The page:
Yesterday we told you about the Ovid Butler‘s daughter Demia, for whom the Demia Butler Chair of English Literature is named. Today we’d like to tell you about the first holder of that chair, Catharine Merrill (1824-1900). Merrill came from a prominent Indiana family, served as a volunteer nurse during the Civil War, was friends with conservationist John Muir, and was an innovator in the classroom, being the first to use the lecture method for courses other than science.  Remembered as providing a model in scholarship and character, she retired from Butler in 1883, but continued teaching privately until shortly before her death. This obituary, published in the June 9, 1900 edition of the national publication The School Journal, shows how influential she was on the community:

Catharine Merrill Obituary

 

Catharine Merrill’s portrait, by Indiana artist T.C. Steele, hangs in Robertson Hall.

Catharine Merrill (1824-1900)

Catharine Merrill (1824-1900)

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University Founder Demia Butler & The University’s Abolitionist-Feminist Beginnings

By , February 4, 2015 9:13 am

University Founder Demia Butler

How much do you know about Founder’s Day at Butler? Demia Butler, the daughter of Ovid Butler, was the first woman to graduate from the full four-year classical studies program in 1862. There were women in the school’s first graduating class in 1856, but prior to 1862 women had graduated from a three-year program. After Demia graduated, the three-year woman’s program was abolished, and all students took the same curriculum.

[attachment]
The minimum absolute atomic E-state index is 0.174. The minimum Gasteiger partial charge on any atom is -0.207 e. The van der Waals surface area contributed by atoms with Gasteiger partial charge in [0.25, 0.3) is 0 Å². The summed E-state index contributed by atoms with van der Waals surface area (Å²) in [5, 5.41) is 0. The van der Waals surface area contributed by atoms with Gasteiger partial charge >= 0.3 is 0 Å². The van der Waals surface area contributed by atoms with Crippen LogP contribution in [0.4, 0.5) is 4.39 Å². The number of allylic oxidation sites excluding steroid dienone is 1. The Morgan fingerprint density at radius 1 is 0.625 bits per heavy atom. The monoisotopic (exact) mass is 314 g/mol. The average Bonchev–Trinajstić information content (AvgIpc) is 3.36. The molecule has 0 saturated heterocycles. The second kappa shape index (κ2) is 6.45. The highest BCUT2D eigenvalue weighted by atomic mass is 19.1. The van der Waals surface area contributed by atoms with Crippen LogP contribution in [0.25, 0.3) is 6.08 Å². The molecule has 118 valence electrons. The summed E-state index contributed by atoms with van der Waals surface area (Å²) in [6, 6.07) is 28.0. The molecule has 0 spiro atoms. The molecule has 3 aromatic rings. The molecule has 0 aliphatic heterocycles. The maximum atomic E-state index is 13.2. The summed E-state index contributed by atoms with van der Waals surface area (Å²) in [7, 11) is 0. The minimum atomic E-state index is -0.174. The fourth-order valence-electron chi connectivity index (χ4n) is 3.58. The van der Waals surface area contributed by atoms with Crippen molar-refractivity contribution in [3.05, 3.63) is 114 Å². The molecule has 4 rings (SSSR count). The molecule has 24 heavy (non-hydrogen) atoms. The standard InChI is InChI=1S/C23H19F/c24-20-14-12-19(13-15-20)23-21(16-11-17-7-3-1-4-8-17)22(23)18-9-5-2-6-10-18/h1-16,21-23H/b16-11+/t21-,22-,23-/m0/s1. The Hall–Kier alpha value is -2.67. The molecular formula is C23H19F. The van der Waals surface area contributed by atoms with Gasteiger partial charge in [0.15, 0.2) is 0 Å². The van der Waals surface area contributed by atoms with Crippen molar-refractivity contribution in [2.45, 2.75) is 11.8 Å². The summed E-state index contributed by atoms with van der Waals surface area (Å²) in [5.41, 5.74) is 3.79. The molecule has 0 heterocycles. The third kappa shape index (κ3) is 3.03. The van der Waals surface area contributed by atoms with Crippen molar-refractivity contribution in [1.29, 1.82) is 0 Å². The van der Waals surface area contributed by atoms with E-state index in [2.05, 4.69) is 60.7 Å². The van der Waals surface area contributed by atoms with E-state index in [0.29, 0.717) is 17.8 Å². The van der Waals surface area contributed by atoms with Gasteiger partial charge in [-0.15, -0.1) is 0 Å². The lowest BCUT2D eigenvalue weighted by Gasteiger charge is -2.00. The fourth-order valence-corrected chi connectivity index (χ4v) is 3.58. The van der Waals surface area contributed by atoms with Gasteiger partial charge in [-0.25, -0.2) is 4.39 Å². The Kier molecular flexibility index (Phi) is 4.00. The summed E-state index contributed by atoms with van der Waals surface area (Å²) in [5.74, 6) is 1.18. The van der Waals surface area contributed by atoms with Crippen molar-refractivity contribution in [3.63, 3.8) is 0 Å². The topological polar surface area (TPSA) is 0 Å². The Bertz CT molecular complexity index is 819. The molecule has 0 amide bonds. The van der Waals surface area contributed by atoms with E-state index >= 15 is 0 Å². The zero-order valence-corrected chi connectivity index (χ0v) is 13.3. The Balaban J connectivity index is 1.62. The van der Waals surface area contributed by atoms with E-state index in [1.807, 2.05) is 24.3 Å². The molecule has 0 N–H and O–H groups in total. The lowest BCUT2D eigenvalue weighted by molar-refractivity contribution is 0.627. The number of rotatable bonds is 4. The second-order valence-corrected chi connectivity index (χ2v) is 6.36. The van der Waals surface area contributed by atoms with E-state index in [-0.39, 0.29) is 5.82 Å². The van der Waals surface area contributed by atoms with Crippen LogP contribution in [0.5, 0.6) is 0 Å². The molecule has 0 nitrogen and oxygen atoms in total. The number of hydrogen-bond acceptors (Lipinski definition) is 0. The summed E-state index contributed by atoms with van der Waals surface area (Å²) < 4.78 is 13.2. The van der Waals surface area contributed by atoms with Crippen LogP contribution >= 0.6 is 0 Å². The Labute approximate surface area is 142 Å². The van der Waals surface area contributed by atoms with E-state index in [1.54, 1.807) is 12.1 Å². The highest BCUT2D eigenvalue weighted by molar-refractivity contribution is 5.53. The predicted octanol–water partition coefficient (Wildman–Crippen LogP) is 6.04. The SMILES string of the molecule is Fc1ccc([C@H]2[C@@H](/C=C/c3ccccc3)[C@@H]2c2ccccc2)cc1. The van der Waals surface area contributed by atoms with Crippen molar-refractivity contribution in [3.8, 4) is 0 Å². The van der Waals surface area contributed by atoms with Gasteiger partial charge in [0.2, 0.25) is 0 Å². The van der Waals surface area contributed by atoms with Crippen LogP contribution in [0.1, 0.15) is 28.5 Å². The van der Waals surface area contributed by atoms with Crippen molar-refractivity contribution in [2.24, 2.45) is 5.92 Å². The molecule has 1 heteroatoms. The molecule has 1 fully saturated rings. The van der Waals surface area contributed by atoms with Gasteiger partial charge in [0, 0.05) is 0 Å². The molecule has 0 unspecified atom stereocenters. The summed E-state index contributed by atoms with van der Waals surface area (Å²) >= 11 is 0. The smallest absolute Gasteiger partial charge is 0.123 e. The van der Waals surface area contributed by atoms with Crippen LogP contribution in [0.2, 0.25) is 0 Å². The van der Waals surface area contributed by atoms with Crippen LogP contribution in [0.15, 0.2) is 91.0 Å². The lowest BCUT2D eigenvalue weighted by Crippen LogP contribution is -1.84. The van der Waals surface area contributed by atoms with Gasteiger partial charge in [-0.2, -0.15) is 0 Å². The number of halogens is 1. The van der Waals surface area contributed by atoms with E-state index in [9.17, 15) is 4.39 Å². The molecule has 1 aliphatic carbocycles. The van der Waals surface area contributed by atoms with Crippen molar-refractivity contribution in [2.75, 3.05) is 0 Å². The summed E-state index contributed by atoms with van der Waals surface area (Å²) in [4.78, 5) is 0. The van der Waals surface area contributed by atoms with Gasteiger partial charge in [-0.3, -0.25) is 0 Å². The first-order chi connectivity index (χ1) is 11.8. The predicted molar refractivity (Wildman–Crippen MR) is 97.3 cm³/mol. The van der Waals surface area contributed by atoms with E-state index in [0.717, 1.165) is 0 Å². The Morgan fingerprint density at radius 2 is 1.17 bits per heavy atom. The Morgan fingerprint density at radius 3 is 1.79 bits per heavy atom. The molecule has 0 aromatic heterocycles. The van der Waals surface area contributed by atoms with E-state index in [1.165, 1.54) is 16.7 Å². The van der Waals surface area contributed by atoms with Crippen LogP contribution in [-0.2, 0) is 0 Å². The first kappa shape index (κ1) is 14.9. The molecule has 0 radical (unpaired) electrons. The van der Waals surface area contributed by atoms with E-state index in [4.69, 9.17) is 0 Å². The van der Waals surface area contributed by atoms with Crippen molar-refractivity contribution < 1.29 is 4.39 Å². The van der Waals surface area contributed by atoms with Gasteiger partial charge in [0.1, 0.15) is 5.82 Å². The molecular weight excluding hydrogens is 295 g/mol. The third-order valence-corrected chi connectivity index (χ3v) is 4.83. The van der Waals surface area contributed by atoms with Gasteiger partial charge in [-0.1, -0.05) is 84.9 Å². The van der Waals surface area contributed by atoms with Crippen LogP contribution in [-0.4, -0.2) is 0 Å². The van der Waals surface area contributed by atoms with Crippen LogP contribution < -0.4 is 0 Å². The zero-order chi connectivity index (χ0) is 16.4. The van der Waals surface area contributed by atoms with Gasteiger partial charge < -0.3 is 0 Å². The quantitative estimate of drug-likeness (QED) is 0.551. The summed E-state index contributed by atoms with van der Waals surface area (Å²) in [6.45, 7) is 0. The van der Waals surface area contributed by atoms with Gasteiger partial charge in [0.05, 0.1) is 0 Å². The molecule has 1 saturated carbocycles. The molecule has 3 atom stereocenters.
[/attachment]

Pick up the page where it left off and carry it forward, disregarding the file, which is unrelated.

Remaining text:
Demia married in 1866, only to die in 1867 at the age of 25. To honor her memory, her father founded the Demia Butler Chair of English Literature in 1869, the first endowed chair in the U.S. specifically created for a female professor. In establishing the chair, Ovid Butler requested it was “to be filled always and only by a good and competent female professor” for courses “as may be most appropriately taught by female professors”; although in the chair’s 146-year history it has been held – against Ovid Butler’s wishes – twice by male professors. Today the chair is held by English professor Susan Neville.

 

Demia Butler

Demia Butler

 

Abolitionist and Feminist Beginnings

In 1847, abolitionist Disciples of Christ members in Indiana proposed founding a university on free soil. The closest Disciples school, Bethany College, was in Virginia, a slave-holding state. The importance of founding a school with abolitionist values was a primary motivator, as stated by Ovid Butler,

The institution originated in the desire of its founders and early patrons for an institution of learning of the highest class upon free soil, in which their children and the youth of the Northwest might receive a liberal and Christian education, removed, as far as practicable, from the pernicious influences of slavery.

When North Western Christian University opened its doors on November 1, 1855, women and students who had been expelled from Bethany College for their abolitionist beliefs were in the first class. Significantly, from its beginning, NWCU admitted women and students of color, as well as those from all religious backgrounds or none, being nonsectarian from its founding. NWCU was the first college in Indiana and the second in the US to admit women on an equal basis with men.

North Western Christian University at College Ave and 13th Street

North Western Christian University at College Ave and 13th Street